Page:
Council, Don’t Lock Us Out

The Gilroy City Council and the City Administrator owe Gilroyans
a public apology for their recent and clearly unjustifiable
decision to lock out the public entirely in an effort to hide the
details of an embarrassing sexual harassment termination that went
sour.
The Gilroy City Council and the City Administrator owe Gilroyans a public apology for their recent and clearly unjustifiable decision to lock out the public entirely in an effort to hide the details of an embarrassing sexual harassment termination that went sour.

Advice from an attorney is just that – advice. It isn’t gospel, and far too often that advice separates the interests of the “city” from the interests of the public when, in fact, those interests should be one in the same.

Gilroyans rely on their elected leaders to err on the side of open government and disclosure. When a situation is embarrassing for the city, the gut reaction may be to run and hide, but that’s when our city leaders should be most forthcoming.

The public has a right to understand and draw conclusions about the firing of Senior Building Official Rex Wyatt, the city’s handling of the situation and the charges leveled during the course of the court case.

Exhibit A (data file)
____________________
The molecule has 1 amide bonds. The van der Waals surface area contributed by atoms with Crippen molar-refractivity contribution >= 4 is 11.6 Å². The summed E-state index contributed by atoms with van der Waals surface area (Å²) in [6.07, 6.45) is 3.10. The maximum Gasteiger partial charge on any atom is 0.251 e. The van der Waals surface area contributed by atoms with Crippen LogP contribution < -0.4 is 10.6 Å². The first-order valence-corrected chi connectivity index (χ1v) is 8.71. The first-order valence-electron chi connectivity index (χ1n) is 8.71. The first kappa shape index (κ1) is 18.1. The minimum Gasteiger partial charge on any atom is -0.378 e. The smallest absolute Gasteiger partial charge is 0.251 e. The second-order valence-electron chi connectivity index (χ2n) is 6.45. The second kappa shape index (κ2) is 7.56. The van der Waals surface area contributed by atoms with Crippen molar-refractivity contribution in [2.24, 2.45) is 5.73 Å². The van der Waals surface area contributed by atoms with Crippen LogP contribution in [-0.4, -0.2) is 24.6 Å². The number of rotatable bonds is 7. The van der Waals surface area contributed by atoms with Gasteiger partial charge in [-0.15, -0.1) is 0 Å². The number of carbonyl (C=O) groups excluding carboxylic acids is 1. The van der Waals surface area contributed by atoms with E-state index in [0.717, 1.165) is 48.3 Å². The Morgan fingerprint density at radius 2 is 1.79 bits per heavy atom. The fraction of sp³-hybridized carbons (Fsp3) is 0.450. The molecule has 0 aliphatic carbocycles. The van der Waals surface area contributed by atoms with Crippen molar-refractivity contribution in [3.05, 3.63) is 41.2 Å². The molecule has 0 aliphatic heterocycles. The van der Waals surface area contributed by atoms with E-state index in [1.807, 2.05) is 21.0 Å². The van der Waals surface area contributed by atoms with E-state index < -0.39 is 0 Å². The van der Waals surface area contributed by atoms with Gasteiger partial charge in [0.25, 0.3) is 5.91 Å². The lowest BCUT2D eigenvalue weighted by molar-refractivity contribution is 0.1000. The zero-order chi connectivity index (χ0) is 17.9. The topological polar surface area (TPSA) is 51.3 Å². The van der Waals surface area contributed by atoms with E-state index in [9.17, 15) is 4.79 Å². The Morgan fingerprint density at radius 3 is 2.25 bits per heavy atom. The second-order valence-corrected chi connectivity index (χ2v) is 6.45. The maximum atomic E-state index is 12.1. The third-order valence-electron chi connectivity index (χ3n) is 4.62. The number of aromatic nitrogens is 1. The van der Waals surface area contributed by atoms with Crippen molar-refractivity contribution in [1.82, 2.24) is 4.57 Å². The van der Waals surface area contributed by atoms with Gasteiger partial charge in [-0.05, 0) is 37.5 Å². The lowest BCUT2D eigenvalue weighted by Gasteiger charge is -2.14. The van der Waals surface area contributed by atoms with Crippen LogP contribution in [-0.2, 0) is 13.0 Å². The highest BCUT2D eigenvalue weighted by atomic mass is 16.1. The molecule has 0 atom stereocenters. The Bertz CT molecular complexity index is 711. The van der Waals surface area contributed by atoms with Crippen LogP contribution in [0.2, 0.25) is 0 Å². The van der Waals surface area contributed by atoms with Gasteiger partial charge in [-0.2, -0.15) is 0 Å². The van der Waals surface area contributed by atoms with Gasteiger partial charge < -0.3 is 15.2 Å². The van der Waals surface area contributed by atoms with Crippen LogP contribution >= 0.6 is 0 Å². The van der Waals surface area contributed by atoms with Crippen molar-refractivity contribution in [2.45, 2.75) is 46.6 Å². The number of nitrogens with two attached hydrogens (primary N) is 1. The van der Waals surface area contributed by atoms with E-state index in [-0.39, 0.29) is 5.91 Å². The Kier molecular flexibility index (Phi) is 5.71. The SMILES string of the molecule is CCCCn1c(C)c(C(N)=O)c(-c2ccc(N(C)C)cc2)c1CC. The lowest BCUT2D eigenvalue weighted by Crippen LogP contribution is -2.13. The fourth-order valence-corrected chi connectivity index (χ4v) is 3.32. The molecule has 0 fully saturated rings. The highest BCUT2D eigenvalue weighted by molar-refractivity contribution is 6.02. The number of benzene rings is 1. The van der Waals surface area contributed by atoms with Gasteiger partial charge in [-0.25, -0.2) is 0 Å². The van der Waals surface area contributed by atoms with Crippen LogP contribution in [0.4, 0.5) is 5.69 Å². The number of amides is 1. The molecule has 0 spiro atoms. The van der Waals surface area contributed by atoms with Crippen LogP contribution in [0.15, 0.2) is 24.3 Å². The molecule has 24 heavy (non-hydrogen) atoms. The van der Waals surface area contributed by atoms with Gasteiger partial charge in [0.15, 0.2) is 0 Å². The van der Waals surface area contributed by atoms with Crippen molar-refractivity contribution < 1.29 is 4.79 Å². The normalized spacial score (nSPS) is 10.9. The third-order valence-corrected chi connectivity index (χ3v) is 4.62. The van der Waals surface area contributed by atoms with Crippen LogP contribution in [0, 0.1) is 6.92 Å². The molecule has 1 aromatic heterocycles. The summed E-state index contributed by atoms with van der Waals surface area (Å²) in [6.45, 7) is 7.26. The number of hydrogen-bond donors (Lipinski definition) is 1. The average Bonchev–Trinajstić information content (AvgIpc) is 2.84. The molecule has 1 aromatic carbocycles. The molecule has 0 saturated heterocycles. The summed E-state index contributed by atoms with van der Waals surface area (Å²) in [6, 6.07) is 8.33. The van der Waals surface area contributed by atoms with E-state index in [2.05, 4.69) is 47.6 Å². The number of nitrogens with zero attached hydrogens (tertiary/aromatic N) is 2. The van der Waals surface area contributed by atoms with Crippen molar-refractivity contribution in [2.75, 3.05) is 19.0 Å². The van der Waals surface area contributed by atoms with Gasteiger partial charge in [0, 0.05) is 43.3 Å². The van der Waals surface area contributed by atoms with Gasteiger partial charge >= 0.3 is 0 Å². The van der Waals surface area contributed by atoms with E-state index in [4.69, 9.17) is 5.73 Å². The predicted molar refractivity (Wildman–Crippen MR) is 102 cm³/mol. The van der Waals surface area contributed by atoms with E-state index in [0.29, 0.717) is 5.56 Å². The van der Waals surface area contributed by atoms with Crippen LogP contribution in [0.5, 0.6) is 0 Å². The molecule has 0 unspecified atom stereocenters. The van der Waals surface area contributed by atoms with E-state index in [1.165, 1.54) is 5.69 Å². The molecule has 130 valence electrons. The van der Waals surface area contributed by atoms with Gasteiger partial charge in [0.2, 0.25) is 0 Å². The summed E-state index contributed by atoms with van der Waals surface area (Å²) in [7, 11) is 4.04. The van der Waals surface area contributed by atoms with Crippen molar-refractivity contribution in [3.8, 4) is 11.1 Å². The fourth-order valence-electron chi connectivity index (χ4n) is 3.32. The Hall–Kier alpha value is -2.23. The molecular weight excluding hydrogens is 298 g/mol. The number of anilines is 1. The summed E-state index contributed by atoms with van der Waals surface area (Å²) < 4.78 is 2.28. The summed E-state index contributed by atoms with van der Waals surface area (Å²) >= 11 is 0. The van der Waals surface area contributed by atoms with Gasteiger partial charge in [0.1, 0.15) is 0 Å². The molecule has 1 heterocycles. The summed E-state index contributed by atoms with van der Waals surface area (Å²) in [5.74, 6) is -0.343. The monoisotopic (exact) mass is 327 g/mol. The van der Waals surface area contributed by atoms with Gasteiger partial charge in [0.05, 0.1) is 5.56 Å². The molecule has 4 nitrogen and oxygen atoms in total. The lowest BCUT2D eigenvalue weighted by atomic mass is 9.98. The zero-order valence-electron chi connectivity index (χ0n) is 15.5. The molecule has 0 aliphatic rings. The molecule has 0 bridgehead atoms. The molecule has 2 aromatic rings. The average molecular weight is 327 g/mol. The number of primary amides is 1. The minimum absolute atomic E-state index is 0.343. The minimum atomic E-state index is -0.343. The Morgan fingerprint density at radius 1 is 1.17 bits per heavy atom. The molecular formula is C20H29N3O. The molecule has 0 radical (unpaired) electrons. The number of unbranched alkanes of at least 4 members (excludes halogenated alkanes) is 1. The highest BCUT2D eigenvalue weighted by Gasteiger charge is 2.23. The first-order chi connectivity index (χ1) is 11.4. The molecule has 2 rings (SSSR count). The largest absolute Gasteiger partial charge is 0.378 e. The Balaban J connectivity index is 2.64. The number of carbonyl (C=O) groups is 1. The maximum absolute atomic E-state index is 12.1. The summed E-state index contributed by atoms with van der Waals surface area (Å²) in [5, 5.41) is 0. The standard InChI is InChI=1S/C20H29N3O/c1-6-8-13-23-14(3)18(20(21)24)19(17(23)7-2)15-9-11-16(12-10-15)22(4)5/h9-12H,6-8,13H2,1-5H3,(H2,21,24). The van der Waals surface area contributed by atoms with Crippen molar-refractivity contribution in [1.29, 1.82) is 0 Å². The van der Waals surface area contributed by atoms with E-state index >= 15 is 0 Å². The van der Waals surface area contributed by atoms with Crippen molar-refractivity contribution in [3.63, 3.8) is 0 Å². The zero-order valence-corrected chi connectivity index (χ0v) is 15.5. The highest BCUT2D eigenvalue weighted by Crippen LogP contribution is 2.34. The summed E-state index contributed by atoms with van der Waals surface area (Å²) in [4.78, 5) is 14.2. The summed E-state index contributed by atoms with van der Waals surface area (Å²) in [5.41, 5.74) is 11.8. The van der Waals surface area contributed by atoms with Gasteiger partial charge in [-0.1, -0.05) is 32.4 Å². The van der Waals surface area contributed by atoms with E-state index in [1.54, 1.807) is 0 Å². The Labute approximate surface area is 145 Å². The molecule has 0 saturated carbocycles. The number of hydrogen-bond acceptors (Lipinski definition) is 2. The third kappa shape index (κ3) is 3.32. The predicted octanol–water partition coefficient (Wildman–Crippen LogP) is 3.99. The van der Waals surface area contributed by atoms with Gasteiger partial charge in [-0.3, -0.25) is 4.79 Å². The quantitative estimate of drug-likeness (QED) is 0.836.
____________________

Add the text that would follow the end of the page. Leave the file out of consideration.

To attempt to hide things from the public by holding a super-secret meeting makes matters worse. And, just as importantly, it violates the state’s open-meeting laws and casts suspicion on city government: What other matters are the City Council and city administration hiding from the public?

It’s an issue of trust and credibility, and frankly we’re embarrassed that not a single City Councilman stood up and declared, “This is not right and I will not be a party to it.”

Terry Francke, a longtime advocate of open government in California and the head of the nonprofit CalAware, makes the point perfectly in today’s front-page story.

“Litigation by a government agency is often a sign, number one, that something wrong has happened, that there is a problem that’s occurred in government,” Francke said. “Number two – very often it’s a sign the taxpayers are going to have to pay for it. Number three – it may be a sign that, unless corrected by a termination or a transfer, (the problem) may happen again. So anyone with enough investment in terms of being a taxpayer, who wants to have a government that’s smoothly and properly and effectively and ethically operated, one of the first things you keep an eye on is what the local government is being sued about.”

That’s why it’s vitally important for City Councilmembers to see themselves not as an elevated agent of city government but rather as a servant representative of the people.

No Gilroyan expects a perfect City Hall, but residents have a right to scrutinize their government, and it’s the responsibility of our elected officials to preserve and protect that right. In this case, sadly, they have failed.

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